Are Hedge Fund investors sitting on a volcano?

by Olivier Le Marois and Raphael Douady, 2008

  • The Subprime Crisis impacted alternative investments from July 07 to March 08, mainly through “time bomb explosions”, i.e a massive draw down on hedge fund managers, with apparently nothing in their track records prior to June 2007 that could have suggested any potential high risk.
  • Using a return based risk model, an investor who in June would have only accepted to invest on Hedge Funds exhibiting “normal” risk patterns would have slightly over-performed during the crisis compared to an iso-weighted benchmark. This results from an effective elimination of extreme risk takers, but the benefit of this elimination is widely offset by the fact that it also eliminates successful risk takers, and completely fails in detecting time bombs.
  • Using a non-linear factor-based model, such as the one provided by Riskdata, an investor who in June would have rejected any potential “time bomb”, detected by comparing past draw downs with predicted ones (using the factor model), would have over performed versus the benchmark by 4%. This is due to a significant reduction of time bombs, while keeping successful risk takers in the portfolio.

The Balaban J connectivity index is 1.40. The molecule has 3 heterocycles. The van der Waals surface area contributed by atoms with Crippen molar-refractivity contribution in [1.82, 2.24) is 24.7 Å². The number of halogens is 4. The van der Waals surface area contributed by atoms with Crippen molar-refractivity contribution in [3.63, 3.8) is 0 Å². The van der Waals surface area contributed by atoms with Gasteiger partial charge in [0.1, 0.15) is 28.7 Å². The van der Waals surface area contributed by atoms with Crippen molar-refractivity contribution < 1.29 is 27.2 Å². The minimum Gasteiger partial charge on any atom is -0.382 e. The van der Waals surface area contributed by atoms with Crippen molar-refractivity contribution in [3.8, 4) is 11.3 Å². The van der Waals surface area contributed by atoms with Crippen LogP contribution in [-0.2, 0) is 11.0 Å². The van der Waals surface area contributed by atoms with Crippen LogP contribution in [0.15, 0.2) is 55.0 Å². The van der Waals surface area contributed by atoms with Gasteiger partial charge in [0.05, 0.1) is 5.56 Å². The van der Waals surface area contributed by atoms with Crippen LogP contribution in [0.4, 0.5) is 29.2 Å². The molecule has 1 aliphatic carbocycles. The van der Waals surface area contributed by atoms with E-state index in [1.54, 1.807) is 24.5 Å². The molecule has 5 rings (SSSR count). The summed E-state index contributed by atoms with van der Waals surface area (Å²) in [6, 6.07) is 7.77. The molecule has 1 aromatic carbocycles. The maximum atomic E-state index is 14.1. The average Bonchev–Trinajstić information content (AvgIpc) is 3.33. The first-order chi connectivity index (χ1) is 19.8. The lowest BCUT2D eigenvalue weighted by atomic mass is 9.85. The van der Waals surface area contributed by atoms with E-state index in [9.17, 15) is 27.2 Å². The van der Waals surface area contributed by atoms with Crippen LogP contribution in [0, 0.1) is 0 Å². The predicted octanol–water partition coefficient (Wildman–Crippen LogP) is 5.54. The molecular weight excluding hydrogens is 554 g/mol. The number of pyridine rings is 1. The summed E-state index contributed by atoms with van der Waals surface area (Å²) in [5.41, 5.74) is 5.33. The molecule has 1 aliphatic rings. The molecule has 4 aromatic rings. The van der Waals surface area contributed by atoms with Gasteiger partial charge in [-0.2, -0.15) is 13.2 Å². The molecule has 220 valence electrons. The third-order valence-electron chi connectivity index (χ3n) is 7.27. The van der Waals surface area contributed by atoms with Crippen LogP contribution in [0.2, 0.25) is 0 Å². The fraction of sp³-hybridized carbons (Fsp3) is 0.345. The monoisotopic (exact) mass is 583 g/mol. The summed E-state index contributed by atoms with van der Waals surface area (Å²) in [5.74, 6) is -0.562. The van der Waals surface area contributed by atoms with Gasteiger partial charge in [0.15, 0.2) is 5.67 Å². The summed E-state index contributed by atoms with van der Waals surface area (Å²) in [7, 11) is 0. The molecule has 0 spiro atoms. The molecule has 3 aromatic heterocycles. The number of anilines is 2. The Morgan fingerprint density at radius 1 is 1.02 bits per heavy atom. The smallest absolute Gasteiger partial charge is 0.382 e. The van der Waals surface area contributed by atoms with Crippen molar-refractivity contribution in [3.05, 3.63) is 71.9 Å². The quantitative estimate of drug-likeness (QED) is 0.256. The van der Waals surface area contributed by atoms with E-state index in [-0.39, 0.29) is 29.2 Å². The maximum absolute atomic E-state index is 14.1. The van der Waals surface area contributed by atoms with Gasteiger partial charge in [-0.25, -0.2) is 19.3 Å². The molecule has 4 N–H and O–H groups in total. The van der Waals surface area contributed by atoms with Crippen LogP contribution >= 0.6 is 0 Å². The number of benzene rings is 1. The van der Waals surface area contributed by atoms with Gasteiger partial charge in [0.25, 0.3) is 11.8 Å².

• This demonstrates that pure return-based models – even if sophisticated – are insufficient to support sound risk budgeting. They help reduce the level of risk, but do not reduce the “hidden” risk neither do they help select the “good” risk. This can be successfully achieved with an efficient non-linear factor-based model, which is the only approach that can help discriminate between the “lucky” managers and the “talented” ones.

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